Scientific Forecaster Discussion
Southcentral and southwest Alaska forecast discussion
National Weather Service Anchorage Alaska
512 am akdt Friday Jul 31 2015
Analysis and upper levels...
Very few changes have occurred from yesterday as the stagnant
weather pattern has persisted. An upper low over the southwestern
Gulf is now beginning to cut off as a ridge over the western
Bering and eastern Russia shifts eastward due to subsidence.
Between these features...the jet stream is flowing generally along
the 170w Meridian through the Bering into the North Pacific. A
stationary vertically stacked low persists south of the western
Aleutians...cut off south of the western Bering ridge. That low
remains the strongest surface feature to affect the Anchorage
office area of responsibility. Water vapor imagery indicates much
drier middle- level air moving south toward southern Alaska from the
western and central interior.
The models remain in excellent agreement on the large scale
pattern evolution going into the weekend. The lack
of definable surface features near Mainland Alaska means that
small upper level disturbances interacting with the terrain and
localized convergence boundaries will remain the driving factors
for precipitation through Friday. As an upper level ridge builds
east into Mainland Alaska...warming temperatures in the upper
levels by Saturday will diminish the instability that has
supported diurnal shower and thunderstorm development. Confidence
is high on the overall pattern and moderate on the timing and
location of any showers and isolated thunderstorms through
A moist weather pattern has persisted for the past week and
brought periodic showers to much of southern Alaska. A warmer and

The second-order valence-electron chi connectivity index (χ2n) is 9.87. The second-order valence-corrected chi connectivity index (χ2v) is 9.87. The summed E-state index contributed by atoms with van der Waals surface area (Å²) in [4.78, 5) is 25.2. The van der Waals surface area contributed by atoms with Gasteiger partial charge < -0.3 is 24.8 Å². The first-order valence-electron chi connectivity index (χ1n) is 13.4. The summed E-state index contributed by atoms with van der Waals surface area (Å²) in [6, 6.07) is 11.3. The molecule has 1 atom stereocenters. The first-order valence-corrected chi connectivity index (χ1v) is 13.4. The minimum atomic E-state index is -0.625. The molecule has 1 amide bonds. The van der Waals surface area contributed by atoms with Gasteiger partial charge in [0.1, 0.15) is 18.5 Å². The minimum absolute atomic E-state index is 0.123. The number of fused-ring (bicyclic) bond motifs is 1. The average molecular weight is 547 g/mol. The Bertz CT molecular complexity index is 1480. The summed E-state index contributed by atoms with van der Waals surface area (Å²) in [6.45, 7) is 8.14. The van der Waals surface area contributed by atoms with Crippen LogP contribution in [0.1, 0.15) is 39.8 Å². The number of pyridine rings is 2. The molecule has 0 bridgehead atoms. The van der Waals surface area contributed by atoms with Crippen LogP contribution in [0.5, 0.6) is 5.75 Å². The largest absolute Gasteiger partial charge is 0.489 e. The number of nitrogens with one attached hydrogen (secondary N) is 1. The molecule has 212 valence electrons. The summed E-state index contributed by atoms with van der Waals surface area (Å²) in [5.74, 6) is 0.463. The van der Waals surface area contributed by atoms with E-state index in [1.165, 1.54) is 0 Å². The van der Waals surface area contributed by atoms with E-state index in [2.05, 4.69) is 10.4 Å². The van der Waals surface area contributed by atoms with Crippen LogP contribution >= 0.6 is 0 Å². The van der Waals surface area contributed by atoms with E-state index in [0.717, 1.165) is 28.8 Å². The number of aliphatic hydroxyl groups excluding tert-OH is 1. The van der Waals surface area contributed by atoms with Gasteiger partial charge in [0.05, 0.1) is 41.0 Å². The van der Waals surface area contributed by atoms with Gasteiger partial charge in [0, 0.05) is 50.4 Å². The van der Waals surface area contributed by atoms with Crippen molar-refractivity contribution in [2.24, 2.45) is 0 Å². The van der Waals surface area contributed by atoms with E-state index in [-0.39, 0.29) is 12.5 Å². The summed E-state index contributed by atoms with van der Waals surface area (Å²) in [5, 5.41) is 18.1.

drier pattern is expected with less in the way of cloud cover by
the weekend...with humidity levels dropping below 30 percent this
weekend immediately downstream of the Alaska Range in the Susitna
Valley and Copper River basin. The wet thunderstorm potential
remains through today especially from the Talkeetna Mountains
south to the chugach range...after which warming temperatures
aloft will cap potential convection and significantly reduce the
threat for thunderstorms. The lack of any strong surface features
through the weekend will keep winds in most areas light.
Short term forecast southcentral Alaska (days 1 and 2)...
Downslope drying will clear skies out from the Susitna Valley
down through the Cook Inlet region...including outflow areas along
the north Gulf Coast such as Whittier and Seward. However...low-
level moisture will be much slower to retreat from the mountains.
With sufficient low-level moisture and moderate to strong drying
a few thousand feet above...instability will greatly increase from
the Talkeetna Mountains south to the chugach and Kenai mountain
ranges. However...given storm motions likely to stay north or even
north- northwest...the greatest impact on populated areas will
likely be the Glenn Highway corridor from Palmer to Eureka...which
will lie in the crosshairs of thunderstorm activity that will move
off of the Talkeetna Mountains. These storms will have the
potential to produce heavy rains...small hail...and gusty winds
Increasing stability and warming temperatures aloft will largely
cap convective activity for Saturday...with the possible exception
being areas along the eastern chugach range from the Richardson
Highway east and south of the Edgerton Highway...where isolated
thunderstorms will be still possible.
A middle level ridge will then build into the area by Saturday